Quote of the week

Although judicial proceedings will generally be bound by the requirements of natural justice to a greater degree than will hearings before administrative tribunals, judicial decision-makers, by virtue of their positions, have nonetheless been granted considerable deference by appellate courts inquiring into the apprehension of bias. This is because judges ‘are assumed to be [people] of conscience and intellectual discipline, capable of judging a particular controversy fairly on the basis of its own circumstances’: The presumption of impartiality carries considerable weight, for as Blackstone opined at p. 361 in Commentaries on the Laws of England III . . . ‘[t]he law will not suppose possibility of bias in a judge, who is already sworn to administer impartial justice, and whose authority greatly depends upon that presumption and idea’. Thus, reviewing courts have been hesitant to make a finding of bias or to perceive a reasonable apprehension of bias on the part of a judge, in the absence of convincing evidence to that effect.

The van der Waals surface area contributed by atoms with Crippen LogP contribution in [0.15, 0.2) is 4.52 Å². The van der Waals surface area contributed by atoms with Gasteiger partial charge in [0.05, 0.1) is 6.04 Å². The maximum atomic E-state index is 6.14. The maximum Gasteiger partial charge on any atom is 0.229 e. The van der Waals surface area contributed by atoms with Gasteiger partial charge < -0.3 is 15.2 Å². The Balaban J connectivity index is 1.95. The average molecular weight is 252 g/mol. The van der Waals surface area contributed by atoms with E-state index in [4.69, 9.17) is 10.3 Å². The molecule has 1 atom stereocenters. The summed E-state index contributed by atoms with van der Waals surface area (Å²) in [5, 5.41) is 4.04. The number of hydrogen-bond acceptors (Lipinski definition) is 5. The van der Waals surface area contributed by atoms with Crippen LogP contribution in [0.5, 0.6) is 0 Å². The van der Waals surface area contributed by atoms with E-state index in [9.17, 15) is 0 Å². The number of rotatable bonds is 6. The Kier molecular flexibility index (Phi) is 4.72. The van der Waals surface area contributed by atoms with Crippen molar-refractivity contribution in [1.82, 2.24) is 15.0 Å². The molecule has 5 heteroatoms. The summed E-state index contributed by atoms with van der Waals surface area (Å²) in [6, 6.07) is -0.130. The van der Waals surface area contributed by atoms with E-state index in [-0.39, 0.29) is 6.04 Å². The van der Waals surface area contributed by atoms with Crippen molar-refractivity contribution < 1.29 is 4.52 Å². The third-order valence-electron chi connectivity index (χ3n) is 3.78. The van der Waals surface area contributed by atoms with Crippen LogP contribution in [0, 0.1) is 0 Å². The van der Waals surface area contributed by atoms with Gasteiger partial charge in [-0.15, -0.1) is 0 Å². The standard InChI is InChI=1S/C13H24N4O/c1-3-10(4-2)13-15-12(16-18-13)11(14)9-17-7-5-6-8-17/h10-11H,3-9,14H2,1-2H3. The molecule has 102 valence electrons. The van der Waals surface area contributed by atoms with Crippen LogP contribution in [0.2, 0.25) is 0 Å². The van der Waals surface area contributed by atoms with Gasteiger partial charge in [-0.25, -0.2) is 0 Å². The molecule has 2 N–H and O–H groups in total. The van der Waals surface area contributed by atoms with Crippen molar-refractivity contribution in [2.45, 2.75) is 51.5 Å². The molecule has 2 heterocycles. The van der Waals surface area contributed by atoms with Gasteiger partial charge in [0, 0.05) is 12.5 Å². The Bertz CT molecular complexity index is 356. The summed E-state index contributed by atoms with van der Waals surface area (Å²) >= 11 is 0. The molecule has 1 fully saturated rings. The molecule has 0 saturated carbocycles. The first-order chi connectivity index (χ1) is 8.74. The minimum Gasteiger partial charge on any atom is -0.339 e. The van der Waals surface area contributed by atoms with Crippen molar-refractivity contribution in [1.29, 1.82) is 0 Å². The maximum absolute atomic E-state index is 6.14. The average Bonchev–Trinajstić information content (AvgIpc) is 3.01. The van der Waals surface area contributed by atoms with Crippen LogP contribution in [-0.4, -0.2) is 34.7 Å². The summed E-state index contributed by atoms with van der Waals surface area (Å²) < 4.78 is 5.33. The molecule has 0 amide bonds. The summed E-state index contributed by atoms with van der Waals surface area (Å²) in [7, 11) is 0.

L'Heureux-Dube and McLachlin JJ
Livesey v The New South Wales Bar Association [1983] HCA 17; (1983) 151 CLR 288
20 June 2014

Married same-sex couples wanted for interviews for a research project

Married Same-Sex Couples Wanted!!

What is marriage life like for same-sex couples in South Africa?  How do same-sex couples navigate everyday life? How was the wedding? Researching same-sex marriage!

  • Are you 18 years and older?
  • Are you in a same-sex relationship?
  • Are you married?

Do you want to participate in a research study?

Please contact me: Lwando Scott

E-mail: sctlwa001@myuct.ac.za

Phone: 079 113 7880

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